A cyst is a growth in a tissue or organ. In the vagina, there are two glands, called Bartholin's gland, located on either side of the entry of the vagina. These glands have the role of vaginal lubrication. A cyst of the vagina often appears in the aftermath of a blockage of one of the Bartholin's glands, which leads to an increase in its volume. The main complication is the inflammation of one of the Bartholin glands secondary to infection, called bartholinitis.
The appearance of a cyst of the vagina may cause no symptoms. The woman does not feel any pain or discomfort. The cyst will be discovered incidentally by the patient, or during a gynecological examination.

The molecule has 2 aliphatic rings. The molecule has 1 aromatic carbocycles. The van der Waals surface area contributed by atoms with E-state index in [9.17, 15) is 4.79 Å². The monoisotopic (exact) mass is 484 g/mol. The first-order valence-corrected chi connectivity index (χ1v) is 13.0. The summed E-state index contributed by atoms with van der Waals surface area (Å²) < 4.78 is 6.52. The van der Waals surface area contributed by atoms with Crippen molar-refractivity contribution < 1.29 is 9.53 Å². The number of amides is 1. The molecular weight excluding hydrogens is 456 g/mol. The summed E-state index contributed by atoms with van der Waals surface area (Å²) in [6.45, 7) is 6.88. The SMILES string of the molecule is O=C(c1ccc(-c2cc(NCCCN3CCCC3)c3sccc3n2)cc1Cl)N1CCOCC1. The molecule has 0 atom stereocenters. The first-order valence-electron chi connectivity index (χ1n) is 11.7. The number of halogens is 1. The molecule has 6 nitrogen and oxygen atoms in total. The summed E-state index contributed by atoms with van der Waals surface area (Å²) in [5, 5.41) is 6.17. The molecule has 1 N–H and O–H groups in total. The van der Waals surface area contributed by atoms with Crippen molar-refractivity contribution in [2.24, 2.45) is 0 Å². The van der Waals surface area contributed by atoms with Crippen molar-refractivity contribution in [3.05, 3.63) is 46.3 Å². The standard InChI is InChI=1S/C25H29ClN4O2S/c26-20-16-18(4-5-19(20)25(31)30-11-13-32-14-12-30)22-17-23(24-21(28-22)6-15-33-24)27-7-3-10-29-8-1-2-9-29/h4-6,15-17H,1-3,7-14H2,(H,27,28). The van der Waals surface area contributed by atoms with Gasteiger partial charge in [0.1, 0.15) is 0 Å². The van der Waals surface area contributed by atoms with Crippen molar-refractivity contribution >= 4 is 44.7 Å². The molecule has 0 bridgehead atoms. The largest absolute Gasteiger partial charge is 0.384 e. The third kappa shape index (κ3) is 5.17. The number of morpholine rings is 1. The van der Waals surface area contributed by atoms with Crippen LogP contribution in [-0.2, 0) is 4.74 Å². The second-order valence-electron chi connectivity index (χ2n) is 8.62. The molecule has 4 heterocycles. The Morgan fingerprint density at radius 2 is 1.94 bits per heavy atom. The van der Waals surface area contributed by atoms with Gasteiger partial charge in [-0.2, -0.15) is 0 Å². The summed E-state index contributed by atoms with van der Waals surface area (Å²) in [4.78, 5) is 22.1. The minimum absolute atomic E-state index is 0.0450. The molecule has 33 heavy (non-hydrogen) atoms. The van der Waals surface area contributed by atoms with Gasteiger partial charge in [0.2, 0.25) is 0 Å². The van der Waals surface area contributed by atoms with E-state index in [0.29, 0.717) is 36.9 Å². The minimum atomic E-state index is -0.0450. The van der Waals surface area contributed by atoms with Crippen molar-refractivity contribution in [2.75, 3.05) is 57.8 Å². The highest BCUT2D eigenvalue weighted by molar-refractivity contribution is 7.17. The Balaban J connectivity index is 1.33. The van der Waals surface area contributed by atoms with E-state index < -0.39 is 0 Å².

In other cases, the patient may feel:
- a small mass abnormally present;
- discomfort, heaviness in the vagina;
- discomfort during sexual intercourse.
In case of infection of the cyst, symptoms of bartholinitis are more severe:
- greater pain and swelling;
- redness and increased heat of the mass;
- increased discomfort.
The diagnosis of a cyst of the Bartholin gland is based on the presence of a lump in the vaginal wall. Depending on the observed symptoms and their intensity, bartholinitis may be suspected.
Vaginal cysts usually do not lead to complications. When the latter do not cause any discomfort, a simple monitoring will be assured. If the size of the latter becomes too large however, the surgical removal of the cyst may be carried out. This procedure is fairly benign.
In the case of bartholinitis, an antibiotic treatment will be implemented. In case of failure or excessive symptoms, surgery may be performed.
Original article published by
. Translated by Jeff
Latest update on June 22, 2013 at 05:58 AM by Jeff.